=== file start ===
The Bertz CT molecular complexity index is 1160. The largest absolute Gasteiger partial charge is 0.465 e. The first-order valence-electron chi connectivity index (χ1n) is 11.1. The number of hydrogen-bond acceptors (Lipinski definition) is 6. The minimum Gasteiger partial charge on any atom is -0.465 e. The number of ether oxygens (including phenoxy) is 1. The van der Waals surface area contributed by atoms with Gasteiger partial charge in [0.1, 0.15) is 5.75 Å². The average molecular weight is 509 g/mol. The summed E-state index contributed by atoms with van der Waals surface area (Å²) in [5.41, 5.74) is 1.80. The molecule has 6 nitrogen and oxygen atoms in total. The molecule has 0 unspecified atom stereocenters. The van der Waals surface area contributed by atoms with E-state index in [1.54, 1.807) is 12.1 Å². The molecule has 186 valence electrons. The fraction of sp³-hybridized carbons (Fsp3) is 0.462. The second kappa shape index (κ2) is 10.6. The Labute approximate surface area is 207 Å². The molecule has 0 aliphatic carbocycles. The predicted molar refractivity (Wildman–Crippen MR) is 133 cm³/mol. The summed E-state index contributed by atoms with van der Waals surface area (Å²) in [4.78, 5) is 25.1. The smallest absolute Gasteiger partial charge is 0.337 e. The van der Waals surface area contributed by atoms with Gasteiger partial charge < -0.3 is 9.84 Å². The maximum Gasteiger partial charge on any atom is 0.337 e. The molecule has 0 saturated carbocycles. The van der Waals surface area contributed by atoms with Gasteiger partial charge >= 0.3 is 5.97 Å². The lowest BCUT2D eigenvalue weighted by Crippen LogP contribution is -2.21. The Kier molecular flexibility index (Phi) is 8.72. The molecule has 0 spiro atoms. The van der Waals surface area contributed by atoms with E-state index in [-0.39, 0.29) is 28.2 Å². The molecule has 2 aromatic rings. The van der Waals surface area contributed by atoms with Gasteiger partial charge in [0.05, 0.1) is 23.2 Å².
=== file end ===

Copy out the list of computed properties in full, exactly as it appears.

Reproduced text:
The Bertz CT molecular complexity index is 1160. The largest absolute Gasteiger partial charge is 0.465 e. The first-order valence-electron chi connectivity index (χ1n) is 11.1. The number of hydrogen-bond acceptors (Lipinski definition) is 6. The minimum Gasteiger partial charge on any atom is -0.465 e. The number of ether oxygens (including phenoxy) is 1. The van der Waals surface area contributed by atoms with Gasteiger partial charge in [0.1, 0.15) is 5.75 Å². The average molecular weight is 509 g/mol. The summed E-state index contributed by atoms with van der Waals surface area (Å²) in [5.41, 5.74) is 1.80. The molecule has 6 nitrogen and oxygen atoms in total. The molecule has 0 unspecified atom stereocenters. The van der Waals surface area contributed by atoms with E-state index in [1.54, 1.807) is 12.1 Å². The molecule has 186 valence electrons. The fraction of sp³-hybridized carbons (Fsp3) is 0.462. The second kappa shape index (κ2) is 10.6. The Labute approximate surface area is 207 Å². The molecule has 0 aliphatic carbocycles. The predicted molar refractivity (Wildman–Crippen MR) is 133 cm³/mol. The summed E-state index contributed by atoms with van der Waals surface area (Å²) in [4.78, 5) is 25.1. The smallest absolute Gasteiger partial charge is 0.337 e. The van der Waals surface area contributed by atoms with Gasteiger partial charge < -0.3 is 9.84 Å². The maximum Gasteiger partial charge on any atom is 0.337 e. The molecule has 0 saturated carbocycles. The van der Waals surface area contributed by atoms with Gasteiger partial charge >= 0.3 is 5.97 Å². The lowest BCUT2D eigenvalue weighted by Crippen LogP contribution is -2.21. The Kier molecular flexibility index (Phi) is 8.72. The molecule has 0 spiro atoms. The van der Waals surface area contributed by atoms with E-state index in [-0.39, 0.29) is 28.2 Å². The molecule has 2 aromatic rings. The van der Waals surface area contributed by atoms with Gasteiger partial charge in [0.05, 0.1) is 23.2 Å².